You know there has always been this saying about not quitting so you can reach your projections. And quoted many times, you have read that ‘Winners never quit, and quitters never win!’ Based on this true saying, people sometimes continue on the same trajectory while holding onto the aforementioned quote.
This article delves into Performance Management to show how its application can impact the effectiveness of an organisation, no matter the type of entity that we are dealing with.
Performance management is about the manner by which respective entities handle the expected or projected outcome of their operations. It encompasses the culture of the organisation in working towards the aspirations of the company drivers (that is, the company leaders that drive the organisation towards its vision).
The cultural traits are influenced by such things as the value ascribed towards a Respect for People, People/Team Development, Behavioural Attributes, and most notably, Effective Communication. If communication is ineffective at any part, this could have significant effects upon the organisation.
Respect for people: This is a major topic in itself which can be discussed from a cultural perspective. Some cultures ascribe a higher regard for age than they do for capability where people belong to the same team – this can be an aid or detriment to the quality of performance that individuals render.
However, the foregoing is not my focus within this brief write-up. My concern is for the inactive qualities of people that we do not engage. Oftentimes, organisational drivers and people managers focus more on the attainment of so-called educational certificates beyond the capabilities of the individual to deliver qualitative work. Evidence-based learning is the true mark of education! For the purpose of this article, here is one of my key statements on respect for people:
– If you treat someone like a fool long enough, they are very likely to display the traits of a fool. However, if you give them a chance to use their brains and grow thereby, one may be shocked at what resides between their two ears.
Need I say more!
It is essential that we remove the lid that we have placed upon the capabilities of people due to various reasons, such as positions in the organisation or educational accomplishments.
People/team development: Corporate organisations recognise the need to train their employees and often, this becomes a metric to measure the performance of those that work within the training/learning and development area of human resources. Sadly, this drives those working in this area to make it a tick-box exercise! They have to demonstrate to executive management the numbers that have been trained. Barely do we have training matched to performance!
My challenge to organisations is that they consider the importance of measurability of the resources expended on people development and how these ought to reflect on improvements ascertained. These improvements also need to be measured against prior outputs in quantifiable terms. This is how it becomes an effective attribute for performance management. And to get a reasonable benefit out of this, I dare say that it would be invaluable to combine the needs of recognising impact and the purposeful drive towards a culture of continuous learning and development.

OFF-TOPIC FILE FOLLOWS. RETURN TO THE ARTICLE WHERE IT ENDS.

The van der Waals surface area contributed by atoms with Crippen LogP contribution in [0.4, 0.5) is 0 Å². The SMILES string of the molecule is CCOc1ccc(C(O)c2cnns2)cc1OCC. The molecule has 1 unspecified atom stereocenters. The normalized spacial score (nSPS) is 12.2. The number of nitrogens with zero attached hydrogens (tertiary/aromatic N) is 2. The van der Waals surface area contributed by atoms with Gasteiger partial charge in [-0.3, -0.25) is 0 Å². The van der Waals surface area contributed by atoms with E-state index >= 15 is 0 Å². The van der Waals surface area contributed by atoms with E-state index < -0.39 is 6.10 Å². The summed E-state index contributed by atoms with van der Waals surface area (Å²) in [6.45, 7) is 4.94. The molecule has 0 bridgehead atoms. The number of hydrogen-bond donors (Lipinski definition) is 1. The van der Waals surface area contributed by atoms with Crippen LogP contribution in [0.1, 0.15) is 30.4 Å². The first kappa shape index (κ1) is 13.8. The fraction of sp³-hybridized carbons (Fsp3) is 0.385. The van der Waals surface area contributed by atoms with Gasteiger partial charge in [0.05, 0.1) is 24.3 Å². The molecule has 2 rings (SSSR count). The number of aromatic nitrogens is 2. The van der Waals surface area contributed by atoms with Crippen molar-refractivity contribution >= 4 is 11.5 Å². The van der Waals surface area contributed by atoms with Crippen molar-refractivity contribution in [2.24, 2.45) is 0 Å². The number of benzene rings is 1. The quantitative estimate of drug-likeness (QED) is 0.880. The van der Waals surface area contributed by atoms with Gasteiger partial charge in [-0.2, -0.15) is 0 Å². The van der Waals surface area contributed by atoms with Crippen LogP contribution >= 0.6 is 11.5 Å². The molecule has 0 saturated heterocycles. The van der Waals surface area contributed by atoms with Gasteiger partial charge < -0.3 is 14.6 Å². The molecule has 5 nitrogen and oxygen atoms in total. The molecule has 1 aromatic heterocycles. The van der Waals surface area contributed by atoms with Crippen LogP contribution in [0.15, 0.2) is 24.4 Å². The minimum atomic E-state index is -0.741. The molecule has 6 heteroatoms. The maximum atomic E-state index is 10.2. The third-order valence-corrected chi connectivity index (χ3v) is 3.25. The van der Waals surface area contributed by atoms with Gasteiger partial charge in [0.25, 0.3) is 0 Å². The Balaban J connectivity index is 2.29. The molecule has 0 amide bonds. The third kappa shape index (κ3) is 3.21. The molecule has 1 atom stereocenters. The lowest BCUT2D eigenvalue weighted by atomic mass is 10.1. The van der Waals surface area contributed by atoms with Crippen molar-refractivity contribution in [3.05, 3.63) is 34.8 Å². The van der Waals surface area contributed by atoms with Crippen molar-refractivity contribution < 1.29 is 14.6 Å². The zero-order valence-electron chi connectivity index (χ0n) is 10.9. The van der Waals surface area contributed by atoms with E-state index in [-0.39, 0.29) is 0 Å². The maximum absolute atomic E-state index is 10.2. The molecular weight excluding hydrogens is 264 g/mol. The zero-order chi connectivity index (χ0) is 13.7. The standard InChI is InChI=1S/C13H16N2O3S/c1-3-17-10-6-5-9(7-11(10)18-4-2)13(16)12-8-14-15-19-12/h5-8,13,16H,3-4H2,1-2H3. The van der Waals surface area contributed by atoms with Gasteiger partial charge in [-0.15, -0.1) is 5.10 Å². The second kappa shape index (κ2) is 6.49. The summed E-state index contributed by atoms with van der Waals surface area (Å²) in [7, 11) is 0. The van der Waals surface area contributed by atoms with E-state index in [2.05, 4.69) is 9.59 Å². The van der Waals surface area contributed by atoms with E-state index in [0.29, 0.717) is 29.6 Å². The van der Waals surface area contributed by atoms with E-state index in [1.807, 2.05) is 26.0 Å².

Behavioural attributes: For a number of training topics, it is not unusual to have an exercise that delves into personality types (for example, Amiable, Expressive, Drivers, Analytical, etc) – they vary from two types to 12 and more, depending on the points the training facilitator desires to emphasise! In spite of all the learning, how many times do employees take their personality types into cognisance in the allocation of tasks, or even in communication at the workplace, for that matter?
Behavioural attributes relate to motives, knowledge, skills and how people may respond to demands on them. It generally varies for people. One of the reasons why this is a key aspect within performance measurement is that people are productive when dealing with things that seem natural to them. There is a flow of energy that helps them to achieve better results in a comfort zone. And the key phrase being comfort zone, is sometimes an area people are deprived of because it is thought that things ought to be made an uphill task for them! This is a total misconception that people have been trying to build upon! We need to understand what makes people tick!
Effective communication: Whenever I am facilitating a session that has to do with this topic, one of my early questions to the participants borders on whose responsibility it is to ensure effective communication. Answers always range in three areas – the communicator, the recipient, and both of them.
Without disagreeing with people, I offer my view: the person responsible for effective communication is the one who desires results the most! If you need something, you will ensure that the person who you are asking to sort it out understands what needs to be done. And if you were on the other side, you will do all you can to understand the information being fed to you.
In conclusion, projected outcomes may be better attained with a focus on people and the ability to engage their best selves. This is something to aim for in an atmosphere of mutual trust.
Olutimehin, a corporate trainer/consultant, writes from Lagos